Days later, a Venezuelan refugee camp was attacked in the municipality of Pacaraima. A mob armed with provincial weapons set fire to tents and other belongings of the immigrants, forcing more than 1,200 back over the border. The events occurred in retaliation for the alleged attack on a Brazilian merchant by four Venezuelans.[23]

Then-presidential candidate Jair Bolsonaro said the government should not turn its back on popular sentiment in Roraima, and proposed the creation of refugee camps with the help of the UN.[24] Once he became president, Bolsonaro said he would adopt more rigorous criteria for the entry of foreigners to Brazil, but ruled that he would not return Venezuelan immigrants to their country.[25]

ChileEdit

In May 2017, Venezuelan protesters were confronted by a group of Chileans who showed their support for the government of Nicolás Maduro in the vicinity of the Venezuelan embassy in Santiago.[26] Some months later, Venezuelans protesting in the same place were beaten and robbed by Chilean communists.[27]

In January 2018, a disabled woman attacked an immigrant woman in Santiago with a cane, while calling her a communist and saying she voted for Sebastián Piñera.[28] The same month, a driver from Valparaíso shouted "Venezuelan piece of shit" at an immigrant who was working in a gas station, before attacking him with a broom.[29]

In January 2019, during a match between the U-20 teams of Chile and Venezuela, Chilean soccer player Nicolás Díaz Huincales called the Venezuelan player Pablo Bonilla "starving to death". Subsequently, the Chilean player offered public apologies through a letter.[30] A Chilean woman also referred to an immigrant she worked with "starving to death" in Cartagena later in the month.[31]

In February of the same year, following the publication of a video where a group of Chileans and Venezuelans offended the victims of Augusto Pinochet, left-wing citizens launched a virtual campaign calling on people not to help immigrants and asking for expulsion of the venecos and venezorranas, both offensive slurs against Venezuelans specifically.[32]

According to statements by the Dominican consul in Arica, the Chilean border police deny entry to any immigrant who is black or Venezuelan and does not carry prepaid documents and tickets detailing where they will stay and when they will return.[33]

ColombiaEdit

In January 2017, while delivering houses built by the Ministry of Housing to displaced people in the border town of Tibú, then-Vice President Germán Vargas Lleras said:[34]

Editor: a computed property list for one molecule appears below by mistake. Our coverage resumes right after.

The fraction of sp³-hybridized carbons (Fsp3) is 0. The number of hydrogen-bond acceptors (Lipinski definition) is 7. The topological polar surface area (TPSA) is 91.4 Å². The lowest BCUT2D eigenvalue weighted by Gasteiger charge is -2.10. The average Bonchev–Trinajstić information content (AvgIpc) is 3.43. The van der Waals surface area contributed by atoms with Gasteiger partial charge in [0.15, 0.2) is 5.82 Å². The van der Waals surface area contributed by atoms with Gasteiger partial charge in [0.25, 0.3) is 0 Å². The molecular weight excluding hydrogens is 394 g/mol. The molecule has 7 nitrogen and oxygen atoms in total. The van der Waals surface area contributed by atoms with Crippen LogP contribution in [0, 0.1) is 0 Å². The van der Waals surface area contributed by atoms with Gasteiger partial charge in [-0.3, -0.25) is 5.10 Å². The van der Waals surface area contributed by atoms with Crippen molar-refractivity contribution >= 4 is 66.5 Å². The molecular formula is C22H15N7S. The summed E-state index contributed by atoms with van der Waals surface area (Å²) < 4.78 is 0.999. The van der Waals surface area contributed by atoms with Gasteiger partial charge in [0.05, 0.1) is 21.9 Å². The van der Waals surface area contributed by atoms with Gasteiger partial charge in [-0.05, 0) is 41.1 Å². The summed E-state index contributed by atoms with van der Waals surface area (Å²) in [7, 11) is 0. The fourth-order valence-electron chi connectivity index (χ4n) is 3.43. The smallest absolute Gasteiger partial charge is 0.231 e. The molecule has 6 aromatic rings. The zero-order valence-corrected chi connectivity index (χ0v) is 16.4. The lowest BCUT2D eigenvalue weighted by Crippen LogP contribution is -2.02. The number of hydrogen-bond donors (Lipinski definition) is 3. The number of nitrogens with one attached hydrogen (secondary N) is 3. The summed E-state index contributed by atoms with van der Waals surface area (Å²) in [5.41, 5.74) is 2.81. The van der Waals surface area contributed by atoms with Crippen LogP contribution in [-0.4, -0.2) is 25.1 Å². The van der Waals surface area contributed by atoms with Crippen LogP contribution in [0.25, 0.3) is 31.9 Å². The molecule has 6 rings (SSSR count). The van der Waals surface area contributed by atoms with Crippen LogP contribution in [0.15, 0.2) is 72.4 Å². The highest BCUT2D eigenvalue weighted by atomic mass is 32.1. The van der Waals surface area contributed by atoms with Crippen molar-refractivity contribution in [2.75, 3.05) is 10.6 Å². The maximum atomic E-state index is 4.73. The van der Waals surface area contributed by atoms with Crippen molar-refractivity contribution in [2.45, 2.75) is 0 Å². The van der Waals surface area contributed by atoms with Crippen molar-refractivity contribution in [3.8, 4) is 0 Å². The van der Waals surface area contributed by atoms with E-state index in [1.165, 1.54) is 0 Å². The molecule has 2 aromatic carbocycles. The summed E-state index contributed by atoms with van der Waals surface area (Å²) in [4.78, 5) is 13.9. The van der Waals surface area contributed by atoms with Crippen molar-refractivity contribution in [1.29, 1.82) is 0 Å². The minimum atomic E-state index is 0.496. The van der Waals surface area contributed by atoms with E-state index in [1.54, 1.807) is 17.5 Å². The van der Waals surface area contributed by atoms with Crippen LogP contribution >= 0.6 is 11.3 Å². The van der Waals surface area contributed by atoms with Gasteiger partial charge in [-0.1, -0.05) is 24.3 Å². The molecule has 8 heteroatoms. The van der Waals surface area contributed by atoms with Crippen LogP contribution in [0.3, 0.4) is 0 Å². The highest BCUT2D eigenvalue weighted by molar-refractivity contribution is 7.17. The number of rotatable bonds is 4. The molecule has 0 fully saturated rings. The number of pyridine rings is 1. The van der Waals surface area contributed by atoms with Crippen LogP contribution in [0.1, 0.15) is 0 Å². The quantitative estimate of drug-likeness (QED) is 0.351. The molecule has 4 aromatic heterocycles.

They are for displaced population, but those in Tibú, they are not going to let the "venecos" get there, for all in the world, they are not for the "venecos".

Although Vargas Lleras later said that his use of "veneco" was only as a demonym, the Venezuelan president Nicolás Maduro said it was a xenophobic aggression and demanded an apology.[35][36]

In May 2017, Rodolfo Hernández, mayor of Bucaramanga, said that from Venezuela it was the beggars, prostitutes and unemployed who had arrived, and that it was not possible to throw them out, but the city was unable to respond to the crisis.[37]

In September 2017, there was a confrontation between Colombian and Venezuelan street vendors for the control of the spaces within the TransMilenio system, which left one person dead.[38]

Since the end of 2017, threatening pamphlets against Venezuelans began circulating in the border cities of Cúcuta and Arauca. Among the groups involved in delivering these threats were the ELN, the Clan del Golfo, and the Arauca Social Cleansing Group.[39]

In January 2018, a group of young people launched incendiary bombs at 900 Venezuelans who were in a refuge in a sports center in Cúcuta.[40]

In May 2018, an audio clip began circulating in which military threats were made against immigrants who did not leave the municipality of Subachoque within two weeks.[41]

In October 2018, a Venezuelan was lynched in Ciudad Bolívar, after being connected to the kidnapping of children through fake WhatsApp chains. At least 200 citizens participated in the lynching using stones, sticks and machetes. After this, two Venezuelans were about to be lynched in the same place and two other migrants were beaten in Transmilenio.[42][43]

In January 2019, threatening pamphlets appeared against Venezuelans residing in Ipiales, near the border with Ecuador. The authorities consider that the phenomenon occurred due to the return of a Venezuelan population from Ecuador, where there were attacks against immigrants in the previous weeks.[44]

In February 2019, mayor Rodolfo Hernández said Venezuelans were "factories for making poor chinitos".[45] Five months later, journalist Claudia Palacios wrote a column in the newspaper El Tiempo urging Venezuelans to stop giving birth.[46]